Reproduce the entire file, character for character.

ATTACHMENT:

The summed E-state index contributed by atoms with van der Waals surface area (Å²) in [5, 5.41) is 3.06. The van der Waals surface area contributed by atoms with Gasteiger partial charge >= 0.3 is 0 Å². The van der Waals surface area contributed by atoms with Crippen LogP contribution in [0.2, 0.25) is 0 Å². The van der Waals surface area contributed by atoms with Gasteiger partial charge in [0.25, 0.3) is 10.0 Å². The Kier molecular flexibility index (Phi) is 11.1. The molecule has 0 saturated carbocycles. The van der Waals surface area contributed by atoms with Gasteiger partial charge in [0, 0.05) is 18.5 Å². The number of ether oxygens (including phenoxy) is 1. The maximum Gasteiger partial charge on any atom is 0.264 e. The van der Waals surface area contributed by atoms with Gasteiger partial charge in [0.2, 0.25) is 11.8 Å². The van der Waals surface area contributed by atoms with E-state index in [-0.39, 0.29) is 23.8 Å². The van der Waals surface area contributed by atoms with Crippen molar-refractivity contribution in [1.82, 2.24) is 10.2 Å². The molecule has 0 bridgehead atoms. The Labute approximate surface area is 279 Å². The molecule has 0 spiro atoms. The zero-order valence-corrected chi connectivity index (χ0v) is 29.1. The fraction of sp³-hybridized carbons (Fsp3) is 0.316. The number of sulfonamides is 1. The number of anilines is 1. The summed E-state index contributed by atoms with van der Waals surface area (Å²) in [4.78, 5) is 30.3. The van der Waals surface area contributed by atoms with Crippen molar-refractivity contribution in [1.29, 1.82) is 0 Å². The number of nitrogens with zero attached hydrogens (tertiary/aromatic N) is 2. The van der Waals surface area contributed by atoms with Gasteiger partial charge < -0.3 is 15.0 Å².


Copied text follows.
The summed E-state index contributed by atoms with van der Waals surface area (Å²) in [5, 5.41) is 3.06. The van der Waals surface area contributed by atoms with Gasteiger partial charge >= 0.3 is 0 Å². The van der Waals surface area contributed by atoms with Crippen LogP contribution in [0.2, 0.25) is 0 Å². The van der Waals surface area contributed by atoms with Gasteiger partial charge in [0.25, 0.3) is 10.0 Å². The Kier molecular flexibility index (Phi) is 11.1. The molecule has 0 saturated carbocycles. The van der Waals surface area contributed by atoms with Gasteiger partial charge in [0, 0.05) is 18.5 Å². The number of ether oxygens (including phenoxy) is 1. The maximum Gasteiger partial charge on any atom is 0.264 e. The van der Waals surface area contributed by atoms with Gasteiger partial charge in [0.2, 0.25) is 11.8 Å². The van der Waals surface area contributed by atoms with E-state index in [-0.39, 0.29) is 23.8 Å². The van der Waals surface area contributed by atoms with Crippen molar-refractivity contribution in [1.82, 2.24) is 10.2 Å². The molecule has 0 bridgehead atoms. The Labute approximate surface area is 279 Å². The molecule has 0 spiro atoms. The zero-order valence-corrected chi connectivity index (χ0v) is 29.1. The fraction of sp³-hybridized carbons (Fsp3) is 0.316. The number of sulfonamides is 1. The number of anilines is 1. The summed E-state index contributed by atoms with van der Waals surface area (Å²) in [4.78, 5) is 30.3. The van der Waals surface area contributed by atoms with Crippen molar-refractivity contribution in [1.29, 1.82) is 0 Å². The number of nitrogens with zero attached hydrogens (tertiary/aromatic N) is 2. The van der Waals surface area contributed by atoms with Gasteiger partial charge < -0.3 is 15.0 Å².